These identifiers are backed up however they will change if the user restores their backup to a new device, according to the Apple docs but not fully verified. This stack overflow user has done some testing: http://stackoverflow.com/questions/16520231/under-what-conditions-is-apples-advertisingidentifier-reset
+
These identifiers are backed up, however they will change if the user restores their backup to a new device, according to the Apple docs (but not fully verified). A Stack Overflow user [http://stackoverflow.com/questions/16520231/under-what-conditions-is-apples-advertisingidentifier-reset has done some testing].
  
 
== References ==
 
== References ==
 
* Official reference: {{sdklink|UIKit|UIDevice}}
 
* Official reference: {{sdklink|UIKit|UIDevice}}
 
{{IPFHeader|UIKit|3=2}}
 
{{IPFHeader|UIKit|3=2}}

Latest revision as of 09:33, 21 January 2014

UIDevice is a singleton class that provides access to some properties of the current device.

As a client to liblockdown

Many important properties can be accessed via liblockdown. This can be used to bypass higher-level spoofing hacks. One has to use the liblockdown functions in MobileSubstrate initializers because UIKit was not ready at that time.

UIDevice property liblockdown key
model kLockdownDeviceClassKey
localizedModel kLockdownDeviceClassKey
uniqueIdentifier kLockdownUniqueDeviceIDKey
buildVersion kLockdownBuildVersionKey
systemVersion kLockdownProductVersionKey
name kLockdownDeviceNameKey

iPad mode (Wildcat)

Signature @property(assign,nonatomic) BOOL isWildcat;
Available in 3.2 —

iPad (codenamed Wildcat) has a drastically different user interface than iPhone/iPod Touch, but all three share the same OS. In UIKit and SpringBoard, this property is heavily used to determine which behavior should be used.

You should check against the public userInterfaceIdiom instead of using this property.

lsdidentifiers (Launch Services Daemon Identifiers)

The identifiers are stored in the following file: /private/var/db/lsd/com.apple.lsdidentifiers.plist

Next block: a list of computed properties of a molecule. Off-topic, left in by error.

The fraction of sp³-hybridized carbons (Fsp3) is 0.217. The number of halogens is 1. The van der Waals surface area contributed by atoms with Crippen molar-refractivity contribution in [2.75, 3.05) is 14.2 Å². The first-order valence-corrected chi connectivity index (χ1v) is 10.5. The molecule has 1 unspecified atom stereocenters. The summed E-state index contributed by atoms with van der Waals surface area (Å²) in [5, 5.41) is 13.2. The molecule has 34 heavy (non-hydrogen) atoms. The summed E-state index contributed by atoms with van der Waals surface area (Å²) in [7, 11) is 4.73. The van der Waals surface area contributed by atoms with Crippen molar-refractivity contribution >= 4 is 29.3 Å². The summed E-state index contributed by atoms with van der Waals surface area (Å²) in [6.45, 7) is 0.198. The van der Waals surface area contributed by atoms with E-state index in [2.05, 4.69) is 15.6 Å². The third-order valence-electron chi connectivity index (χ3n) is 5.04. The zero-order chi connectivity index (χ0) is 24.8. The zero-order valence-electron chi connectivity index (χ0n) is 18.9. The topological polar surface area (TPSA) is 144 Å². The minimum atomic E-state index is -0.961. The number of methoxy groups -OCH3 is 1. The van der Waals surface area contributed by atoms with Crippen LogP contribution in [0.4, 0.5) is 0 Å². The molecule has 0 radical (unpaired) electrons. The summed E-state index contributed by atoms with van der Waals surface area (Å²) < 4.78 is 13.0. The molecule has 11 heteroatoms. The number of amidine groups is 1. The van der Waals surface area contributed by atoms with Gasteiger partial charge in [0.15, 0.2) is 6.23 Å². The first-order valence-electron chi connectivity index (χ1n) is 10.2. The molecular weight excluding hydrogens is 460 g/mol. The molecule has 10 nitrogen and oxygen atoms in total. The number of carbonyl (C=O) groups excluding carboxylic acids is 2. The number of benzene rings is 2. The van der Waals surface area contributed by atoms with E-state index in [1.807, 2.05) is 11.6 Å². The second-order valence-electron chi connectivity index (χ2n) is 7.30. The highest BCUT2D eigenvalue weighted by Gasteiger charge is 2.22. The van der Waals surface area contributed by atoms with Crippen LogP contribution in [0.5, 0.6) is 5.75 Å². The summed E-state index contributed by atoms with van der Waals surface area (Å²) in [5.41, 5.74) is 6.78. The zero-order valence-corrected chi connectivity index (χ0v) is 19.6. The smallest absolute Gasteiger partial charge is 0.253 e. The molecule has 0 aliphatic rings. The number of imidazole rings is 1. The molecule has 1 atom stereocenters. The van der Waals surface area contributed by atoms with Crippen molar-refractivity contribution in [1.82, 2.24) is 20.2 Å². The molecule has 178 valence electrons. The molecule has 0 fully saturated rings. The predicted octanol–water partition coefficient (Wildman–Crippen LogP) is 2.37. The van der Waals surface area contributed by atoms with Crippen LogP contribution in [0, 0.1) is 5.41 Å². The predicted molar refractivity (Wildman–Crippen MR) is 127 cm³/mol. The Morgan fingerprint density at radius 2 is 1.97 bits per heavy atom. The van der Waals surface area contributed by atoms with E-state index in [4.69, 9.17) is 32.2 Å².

The launch services daemon (lsd) manages this file.

property lsdidentifiers key
advertisingIdentifier LSAdvertiserIdentifier
identifierForVendor AppStore app Vendor Name (e.g. Google, Inc.)
identifierForVendor Xcode deployed app BundleID:[first parts of app's bundle ID] (e.g. com.malcolmhall)
identifierForVendor /Applications app or daemon Path:[ExecutableName] (e.g. Path:pmpd)

Each lsidentifiers key (except advertising) contains a dictionary using following keys:

key description
LSVendorIdentifier a UUID (aka GUID)
LSApplications In the case of Path: it is the list of paths e.g. /private/var/stash/Applications.zcoj2b/UDIDTest4.app/UDIDTest4. In the case of BundleID:[com.vendor] or VendorName it is a list of bundle IDs.

It appears that when you install your app to /Applications, LaunchServices fills in the "identifierForVendor Xcode deployed app". However when you actually run your app and access the identifier, it then fills in the "identifierForVendor /Applications app" with a different ID and the app uses that one. This means you can't share the same ID for an app you are developing by both deploying from Xcode and also copying to /Applications.

A way to access the real identifierForVendor within an app launched from /Applications is to give the app the entitlement com.apple.lsapplicationproxy.deviceidentifierforvendor. Then add this:

@interface LSApplicationProxy 
+(id)applicationProxyForIdentifier:(id)arg1;
-(NSUUID*)deviceIdentifierForVendor;
@end
 
NSString* realIdentifierForVendor = [[NSClassFromString(@"LSApplicationProxy") applicationProxyForIdentifier:[NSBundle mainBundle].bundleIdentifier] deviceIdentifierForVendor].UUIDString;

These identifiers are backed up, however they will change if the user restores their backup to a new device, according to the Apple docs (but not fully verified). A Stack Overflow user has done some testing.

References